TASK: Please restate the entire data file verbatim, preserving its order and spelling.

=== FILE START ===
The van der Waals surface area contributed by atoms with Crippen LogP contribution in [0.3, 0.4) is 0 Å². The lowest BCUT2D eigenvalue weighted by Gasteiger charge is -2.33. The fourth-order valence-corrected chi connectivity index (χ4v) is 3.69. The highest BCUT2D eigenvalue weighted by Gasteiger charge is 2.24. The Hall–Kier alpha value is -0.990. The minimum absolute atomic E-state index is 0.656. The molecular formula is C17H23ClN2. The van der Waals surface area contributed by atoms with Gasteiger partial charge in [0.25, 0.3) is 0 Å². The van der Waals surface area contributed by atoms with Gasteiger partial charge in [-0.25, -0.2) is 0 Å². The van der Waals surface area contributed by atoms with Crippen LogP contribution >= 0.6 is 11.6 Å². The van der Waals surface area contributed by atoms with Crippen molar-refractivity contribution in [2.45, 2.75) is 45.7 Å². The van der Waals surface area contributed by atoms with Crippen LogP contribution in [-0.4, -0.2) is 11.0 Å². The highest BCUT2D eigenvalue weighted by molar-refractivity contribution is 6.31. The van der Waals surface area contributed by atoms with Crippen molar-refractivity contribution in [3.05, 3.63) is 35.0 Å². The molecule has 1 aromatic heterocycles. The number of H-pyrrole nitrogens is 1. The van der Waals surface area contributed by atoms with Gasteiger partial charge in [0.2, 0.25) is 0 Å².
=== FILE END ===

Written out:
The van der Waals surface area contributed by atoms with Crippen LogP contribution in [0.3, 0.4) is 0 Å². The lowest BCUT2D eigenvalue weighted by Gasteiger charge is -2.33. The fourth-order valence-corrected chi connectivity index (χ4v) is 3.69. The highest BCUT2D eigenvalue weighted by Gasteiger charge is 2.24. The Hall–Kier alpha value is -0.990. The minimum absolute atomic E-state index is 0.656. The molecular formula is C17H23ClN2. The van der Waals surface area contributed by atoms with Gasteiger partial charge in [0.25, 0.3) is 0 Å². The van der Waals surface area contributed by atoms with Gasteiger partial charge in [-0.25, -0.2) is 0 Å². The van der Waals surface area contributed by atoms with Crippen LogP contribution >= 0.6 is 11.6 Å². The van der Waals surface area contributed by atoms with Crippen molar-refractivity contribution in [2.45, 2.75) is 45.7 Å². The van der Waals surface area contributed by atoms with Crippen LogP contribution in [-0.4, -0.2) is 11.0 Å². The highest BCUT2D eigenvalue weighted by molar-refractivity contribution is 6.31. The van der Waals surface area contributed by atoms with Crippen molar-refractivity contribution in [3.05, 3.63) is 35.0 Å². The molecule has 1 aromatic heterocycles. The number of H-pyrrole nitrogens is 1. The van der Waals surface area contributed by atoms with Gasteiger partial charge in [0.2, 0.25) is 0 Å².